“Public services that Canadians are accustomed
to are not provided in Guatemala”
When I first arrived in Guatemala City, I noticed how beautiful the gardens and flowers were along the street sides. But there was garbage piling up in the ditches that were not collected. As a Canadian, I expected such public service to be provided by city employees. Obviously the difference between Guatemala and Canada are more than just culture, language and temperature. Public services that Canadians are accustomed to are not provided in Guatemala.
The most noticeable public service that is lacking in Guatemala is garbage collection. At home, every Friday, my husband puts the garbage and recyclables at the end of our driveway. A large garbage truck comes by to pick them up, as well as those of my neighbours. When they’re done, we're left with empty garbage bins neatly lined up along our street.
In Guatemala, garbage collection is pay-for-service (about 40 quetzals, or $6.83 a month). Each individual home and business needs to make this monthly payment for "automatic pick up." Otherwise, they are left to their own means to get rid of them. This usually entails leaving them on dumping grounds and/or burning them, creating a health concern. However, those who pay for the service aren’t guaranteed a garbage pick-up. Many end up taking care of their garbage on their own or with the help of neighbours. I did, however, see city workers on the sidewalk sweeping away leaves, and as I mentioned before, the greenery lining the streets was beautiful. Each street had the same flowers. It gave me the impression that the greenery is a city-provided service.
In the rural areas, garbage pick-up is even less likely or non-existent. Along the streets and in the valleys, there are mounds of garbage which mostly consist of plastic bottles. They were disappointing to see in areas that are so lush with greenery.
Public hospitals and health care are things Canadians tend to be proud of. Although our system can often be slow, the services are mostly "free" and all Canadians are generally provided the same level of health care and options. Whether rich, poor or middle class, we all have access to health care.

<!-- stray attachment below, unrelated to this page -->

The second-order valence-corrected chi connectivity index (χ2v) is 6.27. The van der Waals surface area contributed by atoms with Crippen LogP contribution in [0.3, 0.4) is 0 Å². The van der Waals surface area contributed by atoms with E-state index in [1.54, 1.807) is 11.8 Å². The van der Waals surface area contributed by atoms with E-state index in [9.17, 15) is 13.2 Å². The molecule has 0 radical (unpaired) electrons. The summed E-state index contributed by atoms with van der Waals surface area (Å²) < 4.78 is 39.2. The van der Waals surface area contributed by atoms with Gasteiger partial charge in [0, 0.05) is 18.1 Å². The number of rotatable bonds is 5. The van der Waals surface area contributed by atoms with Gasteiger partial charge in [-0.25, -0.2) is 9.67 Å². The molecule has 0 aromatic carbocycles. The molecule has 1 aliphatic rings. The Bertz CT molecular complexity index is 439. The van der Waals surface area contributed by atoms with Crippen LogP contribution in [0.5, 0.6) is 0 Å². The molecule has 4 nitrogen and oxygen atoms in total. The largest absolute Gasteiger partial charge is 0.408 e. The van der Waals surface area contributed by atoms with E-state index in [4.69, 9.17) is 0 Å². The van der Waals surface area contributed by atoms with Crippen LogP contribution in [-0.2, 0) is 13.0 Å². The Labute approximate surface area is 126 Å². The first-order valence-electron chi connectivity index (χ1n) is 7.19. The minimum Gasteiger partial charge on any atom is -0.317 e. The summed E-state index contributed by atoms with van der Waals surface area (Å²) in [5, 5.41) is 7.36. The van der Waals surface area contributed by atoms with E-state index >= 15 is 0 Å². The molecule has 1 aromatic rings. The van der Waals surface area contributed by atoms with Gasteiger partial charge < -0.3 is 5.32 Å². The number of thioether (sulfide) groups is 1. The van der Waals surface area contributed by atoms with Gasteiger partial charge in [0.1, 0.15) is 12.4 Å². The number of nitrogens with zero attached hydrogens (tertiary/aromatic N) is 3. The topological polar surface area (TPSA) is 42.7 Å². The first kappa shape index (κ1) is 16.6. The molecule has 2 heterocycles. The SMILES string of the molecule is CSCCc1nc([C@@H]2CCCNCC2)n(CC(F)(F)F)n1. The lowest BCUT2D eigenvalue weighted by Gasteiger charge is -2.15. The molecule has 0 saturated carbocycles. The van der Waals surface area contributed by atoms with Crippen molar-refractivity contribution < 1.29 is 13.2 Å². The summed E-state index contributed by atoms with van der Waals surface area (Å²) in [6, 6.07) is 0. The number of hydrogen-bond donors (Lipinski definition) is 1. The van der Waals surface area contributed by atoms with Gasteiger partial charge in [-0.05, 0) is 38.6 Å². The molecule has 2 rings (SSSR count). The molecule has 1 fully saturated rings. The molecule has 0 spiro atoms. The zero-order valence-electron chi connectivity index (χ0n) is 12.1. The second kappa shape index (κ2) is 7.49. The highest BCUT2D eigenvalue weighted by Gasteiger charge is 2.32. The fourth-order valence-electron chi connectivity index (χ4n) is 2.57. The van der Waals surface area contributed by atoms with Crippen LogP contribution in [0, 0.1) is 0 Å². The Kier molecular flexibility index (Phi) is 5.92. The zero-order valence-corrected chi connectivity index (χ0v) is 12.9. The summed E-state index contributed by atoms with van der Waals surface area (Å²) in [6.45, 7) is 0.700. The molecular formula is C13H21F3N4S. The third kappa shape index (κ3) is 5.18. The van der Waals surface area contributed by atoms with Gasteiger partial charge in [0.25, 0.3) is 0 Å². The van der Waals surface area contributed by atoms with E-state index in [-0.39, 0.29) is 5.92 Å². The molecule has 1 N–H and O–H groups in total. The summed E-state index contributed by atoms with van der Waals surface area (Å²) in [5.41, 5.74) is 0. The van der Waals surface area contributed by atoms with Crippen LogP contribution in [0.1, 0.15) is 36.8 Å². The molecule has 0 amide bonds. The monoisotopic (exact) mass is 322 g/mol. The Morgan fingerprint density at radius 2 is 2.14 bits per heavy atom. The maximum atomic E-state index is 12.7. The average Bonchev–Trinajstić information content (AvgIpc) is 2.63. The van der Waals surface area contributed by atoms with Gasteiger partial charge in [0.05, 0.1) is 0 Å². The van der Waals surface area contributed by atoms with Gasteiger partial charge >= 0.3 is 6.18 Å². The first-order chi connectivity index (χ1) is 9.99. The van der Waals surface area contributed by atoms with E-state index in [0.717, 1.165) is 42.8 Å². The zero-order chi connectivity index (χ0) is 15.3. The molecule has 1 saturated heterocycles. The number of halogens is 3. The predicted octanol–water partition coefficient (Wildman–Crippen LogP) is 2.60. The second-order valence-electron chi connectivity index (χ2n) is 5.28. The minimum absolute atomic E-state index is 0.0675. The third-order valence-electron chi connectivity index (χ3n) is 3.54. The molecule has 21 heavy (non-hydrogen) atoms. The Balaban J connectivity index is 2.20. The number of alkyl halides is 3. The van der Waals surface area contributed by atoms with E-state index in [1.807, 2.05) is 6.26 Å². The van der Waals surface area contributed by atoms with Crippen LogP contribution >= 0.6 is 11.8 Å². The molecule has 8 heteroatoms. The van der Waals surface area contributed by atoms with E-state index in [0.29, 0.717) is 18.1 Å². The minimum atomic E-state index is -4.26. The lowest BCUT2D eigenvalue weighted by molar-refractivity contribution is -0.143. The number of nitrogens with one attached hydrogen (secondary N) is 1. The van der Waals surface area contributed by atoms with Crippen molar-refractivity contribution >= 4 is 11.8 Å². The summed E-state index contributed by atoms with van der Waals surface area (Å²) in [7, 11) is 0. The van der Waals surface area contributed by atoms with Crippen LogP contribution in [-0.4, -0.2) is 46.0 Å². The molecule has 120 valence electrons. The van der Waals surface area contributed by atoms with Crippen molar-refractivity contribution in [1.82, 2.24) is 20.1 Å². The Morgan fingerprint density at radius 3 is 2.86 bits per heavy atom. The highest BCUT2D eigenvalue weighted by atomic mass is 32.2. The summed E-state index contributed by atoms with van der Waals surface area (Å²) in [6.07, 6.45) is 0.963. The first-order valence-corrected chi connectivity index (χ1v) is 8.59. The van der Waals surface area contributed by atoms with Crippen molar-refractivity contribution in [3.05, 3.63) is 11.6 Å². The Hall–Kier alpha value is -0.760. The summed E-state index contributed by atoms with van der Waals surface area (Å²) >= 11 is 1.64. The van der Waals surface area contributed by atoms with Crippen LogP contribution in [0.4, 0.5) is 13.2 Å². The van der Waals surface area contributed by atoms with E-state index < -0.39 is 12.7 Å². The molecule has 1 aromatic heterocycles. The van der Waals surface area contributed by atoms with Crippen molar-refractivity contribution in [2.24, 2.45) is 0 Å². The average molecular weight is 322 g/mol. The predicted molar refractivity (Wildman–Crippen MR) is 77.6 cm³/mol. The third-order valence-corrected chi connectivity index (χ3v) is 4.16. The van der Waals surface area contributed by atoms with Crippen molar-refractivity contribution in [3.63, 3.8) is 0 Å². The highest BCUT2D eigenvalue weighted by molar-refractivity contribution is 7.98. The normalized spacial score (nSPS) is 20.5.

In Guatemala there are different tiers of health-care services. The lowest level, which is provided by the state to the poorest Guatemalans, is considered a last resort. The hospital that I saw was extremely underfunded. Doctors and nurses were often not paid, and the medicines were expired. One woman I spoke to said, "If you go there, don't expect to come out alive." It's said that the money that should be put into the medical system is transferred to the military.
The next level of health care is for the working people. Employed people can (and many do) pay a portion of their wages to have access to these hospitals. While the services may be somewhat better than the first level, individuals still have to pay for medicine, and many cannot afford the required treatments.
The top tier would be hospitals which only the rich and/or foreigners have the funds to access. The same woman above told me that these are the only places she would ever recommend anyone to go to. Unfortunately, very few people can afford the proper health care provided by these hospitals. Thus many people often tend to try to get better on their own, without medical treatment. However, what we consider to be common, easily treatable illnesses could lead to more serious health issues and even death if not medically treated.